However, results don’t lie. Humans had copied each other for centuries with the intent of creating a massive pool of information in which people could contribute to, scrutinize, experiment with, and ultimately make better. Some of the greatest thinkers in history didn’t have the same protections we do now, yet we continue to credit them for their ideas. They were able to create some of the greatest theories, advance our world and thought processes more than anyone would have imagined at the time, but they were able to do it without being bogged down by poachers (i.e. trolls) and didn’t have to worry about the trustworthiness of those around them or who was chomping at the bit to use their ideas. They just created, worked, made things better, and grew.

Now, we have to worry about the poachers, our associates, and sometimes our own family more than we worry about creating. It has stifled our ability to create. That slowdown has been hidden somewhat because of the nature of the technologies being created and their capabilities. Imagine, though, if all of these companies knew that others would use their stuff, or even encouraged it, and were able to use others’ ideas to create even greater things. What would our world look like? Would the bigger companies lose some profit? Probably so. Would the world of creation be better off? I’m inclined to think so.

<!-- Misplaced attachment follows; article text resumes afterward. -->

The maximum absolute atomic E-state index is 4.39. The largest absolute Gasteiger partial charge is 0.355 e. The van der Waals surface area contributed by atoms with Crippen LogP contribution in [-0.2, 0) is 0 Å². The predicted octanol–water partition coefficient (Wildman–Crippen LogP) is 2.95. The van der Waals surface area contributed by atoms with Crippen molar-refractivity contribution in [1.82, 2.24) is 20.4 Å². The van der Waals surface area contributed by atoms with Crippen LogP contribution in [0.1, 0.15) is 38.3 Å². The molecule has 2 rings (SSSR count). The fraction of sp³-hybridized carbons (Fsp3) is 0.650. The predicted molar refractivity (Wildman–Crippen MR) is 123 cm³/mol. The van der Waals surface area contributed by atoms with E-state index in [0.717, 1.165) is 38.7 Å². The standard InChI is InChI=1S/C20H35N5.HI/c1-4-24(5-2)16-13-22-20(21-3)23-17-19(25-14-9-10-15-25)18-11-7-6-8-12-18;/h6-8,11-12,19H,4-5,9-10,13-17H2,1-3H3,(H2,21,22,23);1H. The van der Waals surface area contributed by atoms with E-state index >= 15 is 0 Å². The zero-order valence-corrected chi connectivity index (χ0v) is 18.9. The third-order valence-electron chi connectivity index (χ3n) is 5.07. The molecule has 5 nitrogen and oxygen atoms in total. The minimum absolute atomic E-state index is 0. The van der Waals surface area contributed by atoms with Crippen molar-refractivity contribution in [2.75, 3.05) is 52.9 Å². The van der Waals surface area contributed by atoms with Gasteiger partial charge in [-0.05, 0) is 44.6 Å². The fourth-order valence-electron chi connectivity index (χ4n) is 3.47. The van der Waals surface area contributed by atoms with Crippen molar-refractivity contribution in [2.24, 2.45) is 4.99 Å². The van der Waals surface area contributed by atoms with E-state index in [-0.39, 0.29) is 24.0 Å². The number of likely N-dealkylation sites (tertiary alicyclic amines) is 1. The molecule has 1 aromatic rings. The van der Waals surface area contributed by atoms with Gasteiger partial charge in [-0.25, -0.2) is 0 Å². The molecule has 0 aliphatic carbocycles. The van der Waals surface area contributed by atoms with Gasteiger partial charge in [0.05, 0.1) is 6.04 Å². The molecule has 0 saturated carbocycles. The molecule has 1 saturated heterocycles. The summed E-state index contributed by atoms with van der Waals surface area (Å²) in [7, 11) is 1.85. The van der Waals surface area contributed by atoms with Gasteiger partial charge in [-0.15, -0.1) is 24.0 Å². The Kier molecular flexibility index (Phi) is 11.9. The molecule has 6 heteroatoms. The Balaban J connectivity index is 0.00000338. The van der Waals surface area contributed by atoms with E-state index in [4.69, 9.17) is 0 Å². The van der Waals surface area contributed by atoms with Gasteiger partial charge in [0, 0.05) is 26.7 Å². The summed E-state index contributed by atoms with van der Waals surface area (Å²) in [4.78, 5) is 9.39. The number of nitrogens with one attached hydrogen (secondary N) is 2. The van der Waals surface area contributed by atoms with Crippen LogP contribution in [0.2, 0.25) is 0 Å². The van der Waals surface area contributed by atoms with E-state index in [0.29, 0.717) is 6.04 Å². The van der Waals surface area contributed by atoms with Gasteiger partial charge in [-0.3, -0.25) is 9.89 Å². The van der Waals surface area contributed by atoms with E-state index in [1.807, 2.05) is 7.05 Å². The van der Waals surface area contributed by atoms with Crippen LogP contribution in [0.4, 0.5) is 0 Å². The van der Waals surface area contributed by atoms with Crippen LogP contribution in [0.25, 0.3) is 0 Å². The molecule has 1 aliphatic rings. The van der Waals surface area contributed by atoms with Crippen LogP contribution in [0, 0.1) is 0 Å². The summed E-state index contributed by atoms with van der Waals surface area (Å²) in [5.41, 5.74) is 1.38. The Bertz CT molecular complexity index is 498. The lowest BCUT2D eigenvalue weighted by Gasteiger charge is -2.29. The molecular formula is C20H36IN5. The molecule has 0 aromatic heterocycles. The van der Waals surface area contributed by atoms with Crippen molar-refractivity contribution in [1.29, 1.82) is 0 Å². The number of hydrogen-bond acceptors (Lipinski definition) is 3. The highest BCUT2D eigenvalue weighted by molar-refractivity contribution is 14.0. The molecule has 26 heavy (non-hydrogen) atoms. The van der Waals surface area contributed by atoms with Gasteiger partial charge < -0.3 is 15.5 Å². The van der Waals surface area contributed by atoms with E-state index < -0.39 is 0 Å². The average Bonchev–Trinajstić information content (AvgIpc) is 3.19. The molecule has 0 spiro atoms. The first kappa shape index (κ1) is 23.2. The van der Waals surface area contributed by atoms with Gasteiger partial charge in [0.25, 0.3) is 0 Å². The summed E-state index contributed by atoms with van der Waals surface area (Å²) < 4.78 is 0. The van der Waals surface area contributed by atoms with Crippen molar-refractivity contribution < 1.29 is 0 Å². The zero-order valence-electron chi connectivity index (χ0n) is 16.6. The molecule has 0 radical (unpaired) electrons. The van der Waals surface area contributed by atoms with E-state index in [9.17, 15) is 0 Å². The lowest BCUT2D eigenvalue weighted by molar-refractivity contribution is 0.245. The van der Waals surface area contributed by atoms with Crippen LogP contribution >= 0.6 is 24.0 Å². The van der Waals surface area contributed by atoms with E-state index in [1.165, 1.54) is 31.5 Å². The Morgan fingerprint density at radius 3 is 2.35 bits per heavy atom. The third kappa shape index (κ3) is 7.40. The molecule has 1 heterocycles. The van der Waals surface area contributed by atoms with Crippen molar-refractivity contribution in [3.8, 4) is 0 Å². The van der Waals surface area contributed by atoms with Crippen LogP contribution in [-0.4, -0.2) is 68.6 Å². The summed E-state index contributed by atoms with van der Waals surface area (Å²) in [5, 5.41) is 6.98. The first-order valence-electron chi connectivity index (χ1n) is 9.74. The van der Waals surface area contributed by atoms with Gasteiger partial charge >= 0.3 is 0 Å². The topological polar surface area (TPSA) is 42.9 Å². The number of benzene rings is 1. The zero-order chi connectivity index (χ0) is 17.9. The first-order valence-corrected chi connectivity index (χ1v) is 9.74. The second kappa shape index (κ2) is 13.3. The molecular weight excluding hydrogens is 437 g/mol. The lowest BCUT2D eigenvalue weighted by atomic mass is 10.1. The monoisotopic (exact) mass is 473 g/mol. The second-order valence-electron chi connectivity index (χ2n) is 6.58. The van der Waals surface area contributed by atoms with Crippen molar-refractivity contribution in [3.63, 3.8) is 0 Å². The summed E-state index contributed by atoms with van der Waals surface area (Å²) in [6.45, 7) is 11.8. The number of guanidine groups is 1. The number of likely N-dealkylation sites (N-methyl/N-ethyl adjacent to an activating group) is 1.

If everyone were to get on the same page, move in the same direction, stop worrying so much about what’s his or hers or theirs and just create using every means available, we would be able to do much more at a much faster pace with greater accuracy than we do now. I’m sure that some companies would lose their profitability; however, I’m also convinced the world would be much better off.

Given my opinion, what would be my solution? Well, I still think creators need some time to be able to make a profit off of their inventions. However, the current copyright laws don’t really make sense. I believe they’re highly detrimental, actually! In some countries, a work can’t be used until 100 years after the creator’s death!

Here is a quote from the video that more eloquently sums up my thought process: “In the United States, the introduction of copyrights and patents was intended to address this imbalance (i.e. the fact that original creations can’t compete with copies from a financial standpoint). Copyrights covered media. Patents covered inventions. Both aimed to encourage the creation and proliferation of new ideas by providing a brief and limited period of exclusivity. … This gave creators a window in which to cover their investment and earn a profit.”